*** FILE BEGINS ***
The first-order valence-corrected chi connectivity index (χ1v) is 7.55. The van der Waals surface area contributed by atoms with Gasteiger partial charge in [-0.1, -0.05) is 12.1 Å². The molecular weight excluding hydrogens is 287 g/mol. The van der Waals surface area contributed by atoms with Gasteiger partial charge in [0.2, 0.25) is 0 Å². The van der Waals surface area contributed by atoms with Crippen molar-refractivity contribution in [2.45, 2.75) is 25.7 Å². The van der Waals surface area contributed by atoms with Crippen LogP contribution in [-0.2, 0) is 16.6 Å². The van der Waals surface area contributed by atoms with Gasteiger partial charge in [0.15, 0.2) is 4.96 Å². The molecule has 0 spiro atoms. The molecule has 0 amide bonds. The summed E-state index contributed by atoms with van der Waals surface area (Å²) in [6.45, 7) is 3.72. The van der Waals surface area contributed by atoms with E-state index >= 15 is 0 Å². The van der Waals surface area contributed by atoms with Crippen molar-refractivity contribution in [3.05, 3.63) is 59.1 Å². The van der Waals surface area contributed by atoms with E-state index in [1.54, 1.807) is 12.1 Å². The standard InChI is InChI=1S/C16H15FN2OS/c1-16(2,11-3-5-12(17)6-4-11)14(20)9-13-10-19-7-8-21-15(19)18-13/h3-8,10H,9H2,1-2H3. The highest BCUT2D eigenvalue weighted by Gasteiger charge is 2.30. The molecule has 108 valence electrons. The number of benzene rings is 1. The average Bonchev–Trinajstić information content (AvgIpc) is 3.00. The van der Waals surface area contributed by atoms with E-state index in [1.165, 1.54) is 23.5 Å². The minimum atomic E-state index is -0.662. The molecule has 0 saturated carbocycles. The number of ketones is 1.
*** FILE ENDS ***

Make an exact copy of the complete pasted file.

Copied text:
The first-order valence-corrected chi connectivity index (χ1v) is 7.55. The van der Waals surface area contributed by atoms with Gasteiger partial charge in [-0.1, -0.05) is 12.1 Å². The molecular weight excluding hydrogens is 287 g/mol. The van der Waals surface area contributed by atoms with Gasteiger partial charge in [0.2, 0.25) is 0 Å². The van der Waals surface area contributed by atoms with Crippen molar-refractivity contribution in [2.45, 2.75) is 25.7 Å². The van der Waals surface area contributed by atoms with Crippen LogP contribution in [-0.2, 0) is 16.6 Å². The van der Waals surface area contributed by atoms with Gasteiger partial charge in [0.15, 0.2) is 4.96 Å². The molecule has 0 spiro atoms. The molecule has 0 amide bonds. The summed E-state index contributed by atoms with van der Waals surface area (Å²) in [6.45, 7) is 3.72. The van der Waals surface area contributed by atoms with E-state index >= 15 is 0 Å². The van der Waals surface area contributed by atoms with Crippen molar-refractivity contribution in [3.05, 3.63) is 59.1 Å². The van der Waals surface area contributed by atoms with E-state index in [1.54, 1.807) is 12.1 Å². The standard InChI is InChI=1S/C16H15FN2OS/c1-16(2,11-3-5-12(17)6-4-11)14(20)9-13-10-19-7-8-21-15(19)18-13/h3-8,10H,9H2,1-2H3. The highest BCUT2D eigenvalue weighted by Gasteiger charge is 2.30. The molecule has 108 valence electrons. The number of benzene rings is 1. The average Bonchev–Trinajstić information content (AvgIpc) is 3.00. The van der Waals surface area contributed by atoms with E-state index in [1.165, 1.54) is 23.5 Å². The minimum atomic E-state index is -0.662. The molecule has 0 saturated carbocycles. The number of ketones is 1.